After the liberation from South Africa in 1990, an equality policy was introduced, but Namibia is still one of the world’s most unequal countries in terms of income distribution. Particularly large is the difference between those living in the capital Windhoek and the population of Ovamboland in the north. Poverty has fallen sharply in recent years. In 2010, 24 percent of the population lived below US $ 1.25 a day. At the same time, the richest tenth of the population controlled more than half of the country’s total income.
About 1/3 of the population is in need of food assistance. However, most (90 percent) have access to clean water. In the United Nations Development Index (HDI) 2014, Namibia is ranked 126 out of 188 countries and is thus estimated to have achieved medium-high development.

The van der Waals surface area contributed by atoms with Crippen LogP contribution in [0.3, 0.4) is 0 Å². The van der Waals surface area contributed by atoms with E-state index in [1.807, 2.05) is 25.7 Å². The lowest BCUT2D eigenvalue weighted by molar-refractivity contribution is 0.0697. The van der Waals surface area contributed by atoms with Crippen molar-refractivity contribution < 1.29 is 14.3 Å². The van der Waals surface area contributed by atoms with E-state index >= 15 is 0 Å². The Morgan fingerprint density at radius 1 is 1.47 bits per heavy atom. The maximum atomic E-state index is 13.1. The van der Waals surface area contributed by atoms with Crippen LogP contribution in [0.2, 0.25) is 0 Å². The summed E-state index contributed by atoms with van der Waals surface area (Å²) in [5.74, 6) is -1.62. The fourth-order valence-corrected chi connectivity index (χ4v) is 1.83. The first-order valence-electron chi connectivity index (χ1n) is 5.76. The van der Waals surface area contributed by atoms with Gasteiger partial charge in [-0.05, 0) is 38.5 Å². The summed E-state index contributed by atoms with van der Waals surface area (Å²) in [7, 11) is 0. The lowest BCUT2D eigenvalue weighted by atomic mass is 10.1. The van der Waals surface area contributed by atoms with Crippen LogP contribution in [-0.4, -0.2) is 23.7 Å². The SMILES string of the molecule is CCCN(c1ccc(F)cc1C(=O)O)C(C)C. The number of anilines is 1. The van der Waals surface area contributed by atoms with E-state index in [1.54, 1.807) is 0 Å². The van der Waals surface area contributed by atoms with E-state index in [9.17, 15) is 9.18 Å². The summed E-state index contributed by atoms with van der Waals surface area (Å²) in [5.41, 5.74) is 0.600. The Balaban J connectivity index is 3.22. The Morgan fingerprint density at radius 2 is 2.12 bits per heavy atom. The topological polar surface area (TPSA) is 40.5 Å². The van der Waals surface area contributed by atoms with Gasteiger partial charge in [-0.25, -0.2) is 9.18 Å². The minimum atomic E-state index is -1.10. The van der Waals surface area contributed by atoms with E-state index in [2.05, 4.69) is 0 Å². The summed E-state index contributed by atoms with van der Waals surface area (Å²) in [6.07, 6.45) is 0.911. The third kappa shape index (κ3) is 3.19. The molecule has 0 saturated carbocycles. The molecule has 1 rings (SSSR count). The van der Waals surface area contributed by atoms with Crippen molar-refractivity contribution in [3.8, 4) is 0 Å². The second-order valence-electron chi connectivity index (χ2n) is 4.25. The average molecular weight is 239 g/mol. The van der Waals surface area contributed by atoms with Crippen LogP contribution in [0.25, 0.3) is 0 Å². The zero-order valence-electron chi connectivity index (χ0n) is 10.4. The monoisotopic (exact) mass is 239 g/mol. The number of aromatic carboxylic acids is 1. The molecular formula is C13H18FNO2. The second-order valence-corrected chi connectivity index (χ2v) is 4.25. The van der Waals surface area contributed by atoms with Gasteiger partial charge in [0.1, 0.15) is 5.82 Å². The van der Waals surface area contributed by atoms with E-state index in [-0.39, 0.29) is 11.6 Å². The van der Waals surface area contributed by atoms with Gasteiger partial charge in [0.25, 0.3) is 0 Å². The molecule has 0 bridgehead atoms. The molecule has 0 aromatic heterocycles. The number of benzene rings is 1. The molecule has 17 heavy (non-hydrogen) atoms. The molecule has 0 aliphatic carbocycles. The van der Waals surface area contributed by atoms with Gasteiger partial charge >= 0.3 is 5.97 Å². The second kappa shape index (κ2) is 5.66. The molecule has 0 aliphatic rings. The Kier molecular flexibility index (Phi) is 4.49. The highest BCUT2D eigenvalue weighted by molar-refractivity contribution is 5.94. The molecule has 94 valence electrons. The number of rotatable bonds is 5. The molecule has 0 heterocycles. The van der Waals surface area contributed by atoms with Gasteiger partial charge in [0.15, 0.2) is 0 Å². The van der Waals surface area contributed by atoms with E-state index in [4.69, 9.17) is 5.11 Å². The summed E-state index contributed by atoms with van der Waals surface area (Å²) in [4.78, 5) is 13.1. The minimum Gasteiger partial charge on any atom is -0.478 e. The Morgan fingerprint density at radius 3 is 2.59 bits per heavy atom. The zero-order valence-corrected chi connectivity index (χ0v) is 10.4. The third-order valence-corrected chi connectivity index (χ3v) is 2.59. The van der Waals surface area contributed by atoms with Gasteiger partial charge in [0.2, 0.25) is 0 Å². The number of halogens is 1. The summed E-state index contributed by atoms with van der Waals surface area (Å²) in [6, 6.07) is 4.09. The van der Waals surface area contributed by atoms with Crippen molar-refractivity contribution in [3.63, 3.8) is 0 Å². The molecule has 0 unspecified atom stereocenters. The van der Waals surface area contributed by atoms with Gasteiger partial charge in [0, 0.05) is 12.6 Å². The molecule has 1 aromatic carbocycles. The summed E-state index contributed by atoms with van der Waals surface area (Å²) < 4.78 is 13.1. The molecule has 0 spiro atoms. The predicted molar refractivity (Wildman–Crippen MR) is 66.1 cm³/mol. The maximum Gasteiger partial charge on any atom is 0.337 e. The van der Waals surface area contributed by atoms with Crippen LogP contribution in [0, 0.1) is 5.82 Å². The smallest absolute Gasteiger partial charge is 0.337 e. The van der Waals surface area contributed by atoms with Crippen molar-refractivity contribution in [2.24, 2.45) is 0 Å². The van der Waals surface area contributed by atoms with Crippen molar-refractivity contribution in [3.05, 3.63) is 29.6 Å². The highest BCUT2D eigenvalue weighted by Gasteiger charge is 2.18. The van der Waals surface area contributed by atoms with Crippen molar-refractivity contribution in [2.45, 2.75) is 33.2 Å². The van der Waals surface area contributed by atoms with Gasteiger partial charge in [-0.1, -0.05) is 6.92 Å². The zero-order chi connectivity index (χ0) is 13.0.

Namibia has been hit hard by the HIV/AIDS epidemic, just like most other countries in southern Africa; 13 percent of the population aged 15–49 are estimated to be infected (2009). Nevertheless, the average life expectancy is clearly higher than in other countries in the region. Several other social indicators also show that the country is better than the averages that apply to developing countries in sub-Saharan Africa.
Qualified help is available in just over 80 percent of births. Maternal mortality is estimated at 130 per 100,000 births and the number of births per woman is 3.1 (2012). Visit AbbreviationFinder to see the definitions of NAM and acronym for Namibia.
In addition to education, health care is the largest item in public spending: 12 percent (2009). There are 27 hospital beds (2009) and four doctors (2007) per 10,000 residents, which is high figures for the region.